• #5
  • Comment by Pille
What a beautiful photo essay! There are plenty of dandelions near my house, but I've only made dandelion salad so far. Thanks for inspiring me to make dandelion syrup soon, too!Pille from Nami-nami foodblog
  • #6
  • Comment by Amanda @ Little Foodies
Hi, Just going through Barbara's great round up. My children are always picking dandelions and now we can make good use of them. Thank you
  • #7
  • Comment by sandi @ the whistlestop cafe
I posted a link in my own little yellow roundup~ nothing like the great job that Barbara did!Yours is the most clever by far! My grandmother used to make dandelion greens... we thought it was so cool to go out and pick them. Little did we realize she had us weeding her garden at the same time.
  • #8
  • Comment by Ian
Thanks for the recipe! I made some today, and am drinking a glass now- it's really good. It tastes a lot like honey, interestingly enough.
  • #9
  • Comment by Kevin
I like the article very much. I've always knew about dandelion wine but never syrup, i will try making some. Thank you!          Kevin
  • #10
  • Comment by sabrina
Very interesting and I can't wait to try it as I grow lots of dandelions at home, but does it matter what type of sugar to use, ie. caster, brown, or plain white?I will place you on my favourites so I can check out more great recipescheers!
  • #11
  • Comment by Gabriela
In fact, we call this "Dandellion Honey" (thought it is not honey, of course) in our country (Czechia), and use it like flower honey (butter-honey spread for bread etc.). Honey is sure more beneficial to our health but this is much cheaper and fun to prepare.It was new for me to read that it can be used as syrup or even jam! Thanks for the article!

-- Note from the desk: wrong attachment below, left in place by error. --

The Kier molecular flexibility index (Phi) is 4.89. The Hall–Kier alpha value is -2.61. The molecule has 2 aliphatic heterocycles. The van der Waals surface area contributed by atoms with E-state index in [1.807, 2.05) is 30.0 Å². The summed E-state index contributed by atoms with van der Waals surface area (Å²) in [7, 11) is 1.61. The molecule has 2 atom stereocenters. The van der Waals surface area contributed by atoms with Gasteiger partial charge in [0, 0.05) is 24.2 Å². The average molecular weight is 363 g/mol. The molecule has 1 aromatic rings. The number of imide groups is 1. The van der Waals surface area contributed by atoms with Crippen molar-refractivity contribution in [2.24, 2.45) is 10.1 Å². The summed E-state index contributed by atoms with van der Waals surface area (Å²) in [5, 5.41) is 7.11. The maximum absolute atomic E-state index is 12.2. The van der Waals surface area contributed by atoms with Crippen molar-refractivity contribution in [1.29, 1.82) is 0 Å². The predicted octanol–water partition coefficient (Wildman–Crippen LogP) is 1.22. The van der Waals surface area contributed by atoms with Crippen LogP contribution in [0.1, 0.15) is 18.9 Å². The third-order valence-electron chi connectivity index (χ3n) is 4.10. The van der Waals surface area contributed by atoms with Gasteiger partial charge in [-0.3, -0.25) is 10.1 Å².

• #12
  • Answered by fx
I think white sugar will work best. Depending on how hot you cook the sugar you can have syrup or a jelly, which is also used as jam on bread here in Switzerland. A versatile plant indeed!
  • #13
  • Comment by Gabriela
We also make this from Elderflower and  St. John´s wort. Maybe other plants work as well.
  • #14
  • Comment by Dr.Ir.Agung Nugroho, M.Sc.
Excellent. God Bless You and Your Family.I am appreciate to your usefull article for the human being and the others scientificts.
  • #15
  • Comment by Elizabeth
I truly enjoyed this recipe and look forward to trying to make this come spring. I am a big Dandelion lover, so much that the name of my business is Dandelion Soap. Thank You for sharing. Elizabeth Morgan North Carolina
  • #16
  • Answered by fx
Elizabeth, I am glad my grandmother's humble dandelion syrup recipe completed your tour of the dandelion world. Amazing flower indeed! Do you make dandelion-flavored soap bars?
  • #17
  • Comment by Niwat
Thanks for your recipe, this is so great! I'm learning about this plant for it's medicinal uses and found that it can also be made into syrup too, what a wonderful plant, wow!
  • #18
  • Answered by fx
Niwat, try this syrup, it is very easy to make. You can also make a nice jelly with it. Fun in the summer!